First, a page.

Intel internship gives student a taste of the tech capital

Tech company Intel has extended its San Francisco production internship program to students in Australia for the first time.

on set
The Intel Production Corps (IPC) program integrates students into the production workflow.

Andy McCallum, a recent graduate from the Bachelor of Communication (Media), spent September to December 2016 in a paid internship from Intel, which also covered his housing costs.

Andy was selected for the Intel Production Corps (IPC) program in his final year of study in 2016.

The partnership with Intel and universities from Australia (RMIT and UTS), the UK and the US, is open to undergraduate and postgraduate students in relevant disciplines.

Andy
Student Andy McCallum during his internship at Intel.

In the program, students work in teams for the media production division of Intel’s in-house advertising agency, Agency Inside, in roles such as producer and editor, and in areas as diverse as animation/motion/VFX and sound design.

Yogiraj Graham, Director of Production, Intel Global Production Labs, said the goal of the IPC program is to integrate students into the production workflow, so they can really experience the pace and process of agency life.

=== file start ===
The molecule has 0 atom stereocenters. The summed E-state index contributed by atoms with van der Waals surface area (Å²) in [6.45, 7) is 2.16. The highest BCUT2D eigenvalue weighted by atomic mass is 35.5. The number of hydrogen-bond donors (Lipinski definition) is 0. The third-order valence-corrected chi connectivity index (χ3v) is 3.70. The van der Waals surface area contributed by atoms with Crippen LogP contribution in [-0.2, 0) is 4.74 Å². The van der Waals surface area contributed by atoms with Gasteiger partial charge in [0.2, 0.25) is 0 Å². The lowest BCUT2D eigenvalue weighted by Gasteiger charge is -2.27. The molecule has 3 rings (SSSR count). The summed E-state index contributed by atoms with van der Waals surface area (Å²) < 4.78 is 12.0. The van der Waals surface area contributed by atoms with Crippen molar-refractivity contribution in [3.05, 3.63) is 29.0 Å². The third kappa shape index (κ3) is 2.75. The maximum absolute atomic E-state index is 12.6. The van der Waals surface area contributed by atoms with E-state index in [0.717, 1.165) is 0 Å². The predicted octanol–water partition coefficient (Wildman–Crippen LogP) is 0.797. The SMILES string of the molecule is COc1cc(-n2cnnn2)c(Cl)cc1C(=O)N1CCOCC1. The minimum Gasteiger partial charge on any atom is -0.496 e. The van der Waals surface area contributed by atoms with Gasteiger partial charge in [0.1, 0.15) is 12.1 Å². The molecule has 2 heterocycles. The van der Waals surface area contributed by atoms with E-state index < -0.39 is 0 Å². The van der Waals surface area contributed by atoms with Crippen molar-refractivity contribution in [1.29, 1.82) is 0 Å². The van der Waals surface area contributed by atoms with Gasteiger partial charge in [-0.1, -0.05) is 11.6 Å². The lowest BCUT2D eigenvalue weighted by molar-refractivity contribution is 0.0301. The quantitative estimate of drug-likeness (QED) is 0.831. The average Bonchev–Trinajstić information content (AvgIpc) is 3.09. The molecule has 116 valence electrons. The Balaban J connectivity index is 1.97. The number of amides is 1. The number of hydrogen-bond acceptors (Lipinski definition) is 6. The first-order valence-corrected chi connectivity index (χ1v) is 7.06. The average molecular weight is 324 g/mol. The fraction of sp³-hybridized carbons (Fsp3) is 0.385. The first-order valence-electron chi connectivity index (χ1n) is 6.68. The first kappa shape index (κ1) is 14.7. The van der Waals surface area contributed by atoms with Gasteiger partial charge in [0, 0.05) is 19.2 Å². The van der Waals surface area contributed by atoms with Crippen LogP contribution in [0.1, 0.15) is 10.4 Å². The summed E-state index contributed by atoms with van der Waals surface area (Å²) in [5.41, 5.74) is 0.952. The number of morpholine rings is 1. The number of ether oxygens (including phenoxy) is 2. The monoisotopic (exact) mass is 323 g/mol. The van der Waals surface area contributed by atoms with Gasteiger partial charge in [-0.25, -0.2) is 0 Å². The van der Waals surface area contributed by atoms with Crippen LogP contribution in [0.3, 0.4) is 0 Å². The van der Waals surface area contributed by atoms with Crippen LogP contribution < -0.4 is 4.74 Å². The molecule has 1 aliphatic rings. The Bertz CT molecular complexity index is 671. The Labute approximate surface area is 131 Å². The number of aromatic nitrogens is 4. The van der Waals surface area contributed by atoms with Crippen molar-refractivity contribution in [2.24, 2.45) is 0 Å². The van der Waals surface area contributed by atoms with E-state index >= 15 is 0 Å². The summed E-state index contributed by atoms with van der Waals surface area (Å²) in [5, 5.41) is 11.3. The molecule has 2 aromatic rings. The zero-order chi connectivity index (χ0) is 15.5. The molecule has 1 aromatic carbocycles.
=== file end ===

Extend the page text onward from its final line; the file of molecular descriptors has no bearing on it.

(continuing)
“We of course take time to explain and educate the team, but we also have high expectations of them,” he said.

“Andy came in with some background in short-form documentary storytelling that I think he was able to leverage very successfully, and, coupled with his optimistic attitude and generally flexible nature, he flourished here.

“During his time with us, Andy and the rest of our Fall IPC team worked on a couple of projects by themselves, with supervision, but also had a chance to shadow or contribute to a variety of projects that Intel Global Production Labs created.”

McCallum said he felt incredibly lucky to have worked for such fresh and exciting company in the tech capital of the world, San Francisco.

“I think more than anything it is important to stress that we were given real projects with real budgets and deadlines to deliver on – we weren’t simply given menial tasks,” he said.

“Feeling the team of interns grow and mature into our roles throughout the program was one of the more rewarding aspects of the experience – the confidence and conviction of our production team grew leaps and bounds over the course of three months.

“We got to experience and play with all sorts of gadgets – VR, drones, depth perception cameras … it was really cool to experience day-to-day life in such a cutting-edge company!”

About brian-morris

Brian Morris is a Senior Lecturer in The School of Media and Communication, RMIT University, Melbourne, Australia. He teaches in the Media program and his research interests include city identities, urban cultures and television.
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